Compromise May Actually Hurt Your Relationship, Here’s What To Do instead

Compromise May Actually Hurt Your Relationship, Here's What To Do instead

Compromise May Actually Hurt Your Relationship, Here’s What To Do instead

One of the most often tried methods of attempting to make amends or reach a possible solution between people is to suggest a compromise – a resolution where each side gives up a little of what they want in exchange for something both can live with. But psychologists aren’t sure that trying to reach a compromise is always the best way to proceed. In fact, taking a slightly more “selfish” route may actually enrich relationships.

Simple situations generally do well with compromises, but in larger, more complex disagreements, they can even prevent solutions from being reached. If I want chicken for dinner but my husband wants pork, we might be able to compromise and have pork tonight and chicken tomorrow. That type of situation doesn’t have long-lasting consequences and likely won’t leave either party feeling like we lost.

However, if the situation is more serious, the parties involved may not be willing to make sacrifices. If one friend is consistently late to dinner, the other friend is less likely to compromise on the time of the meeting, perhaps out of frustration of a lack of trust. The friend may feel that he has been taken advantage of previously and is not likely to care as much about the needs of the friend who is often late.

I have a family member who rarely answers the phone when people call her. Many times, we will be on the phone only to lose the connection. My return calls go unanswered. Making plans to speak at a certain time don’t help. Trying to find a time to talk that works for her doesn’t make a difference. I often get so frustrated by her behavior that I don’t call anymore. When she doesn’t answer my calls, I feel like I am not an important part of her life, and that she doesn’t respect my time.

Psychologists suggest other options when compromise isn’t the best solution. For example, it appears as though negotiation is psychologically more difficult when it is possible that one or both parties could incur losses. It has also been suggested that compromise is less successful when those involved allow their emotions to take a front seat to logic. This is seen a lot in politics, where deep-seated opinions and beliefs are often held as the standard for decision making. Perhaps one party offers up a bill but the party across the aisle doesn’t want to accept it simply because it was offered by their congressional enemies.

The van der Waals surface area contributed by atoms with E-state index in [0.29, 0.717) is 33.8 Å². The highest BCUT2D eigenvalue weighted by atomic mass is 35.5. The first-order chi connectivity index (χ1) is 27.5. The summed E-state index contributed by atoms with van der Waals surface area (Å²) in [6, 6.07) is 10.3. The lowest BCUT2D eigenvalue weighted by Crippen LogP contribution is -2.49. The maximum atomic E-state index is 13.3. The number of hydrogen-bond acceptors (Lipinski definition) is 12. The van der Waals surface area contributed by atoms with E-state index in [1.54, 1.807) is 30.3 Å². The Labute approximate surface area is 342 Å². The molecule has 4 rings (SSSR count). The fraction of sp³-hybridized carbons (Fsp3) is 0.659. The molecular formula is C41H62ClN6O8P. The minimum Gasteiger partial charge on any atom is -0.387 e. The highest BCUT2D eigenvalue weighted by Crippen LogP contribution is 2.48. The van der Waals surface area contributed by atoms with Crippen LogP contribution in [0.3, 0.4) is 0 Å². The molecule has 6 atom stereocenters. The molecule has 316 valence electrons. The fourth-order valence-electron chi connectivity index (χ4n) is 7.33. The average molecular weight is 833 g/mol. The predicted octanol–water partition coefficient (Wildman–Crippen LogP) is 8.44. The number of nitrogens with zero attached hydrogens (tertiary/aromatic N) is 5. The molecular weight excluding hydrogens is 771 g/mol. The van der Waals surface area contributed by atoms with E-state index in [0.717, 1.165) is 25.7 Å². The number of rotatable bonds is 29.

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When trying to find a compromise doesn’t work, here are a few alternatives:
-Solutions should anticipate resistance from others
-Suggestions must take into account the future of the relationship
-Try to keep emotions out of the solution

Ultimately, the best types of solutions remember that the relationship involved is the most important part of reaching an agreement. It’s important to consider the next steps so that the relationship can flourish. Selfishness can ruin a compromise, but more importantly, it can destroy the relationships surrounding the situation.

It is also critical to work on resolving conflict by using intellectual means rather than appealing to the sentiment of the other party. Knowing what someone needs and attempting to meet those needs can be more effective than trying to get into their hearts. Ultimately, compromise works well when the situation is simple and doesn’t drag on unresolved issues within a relationship.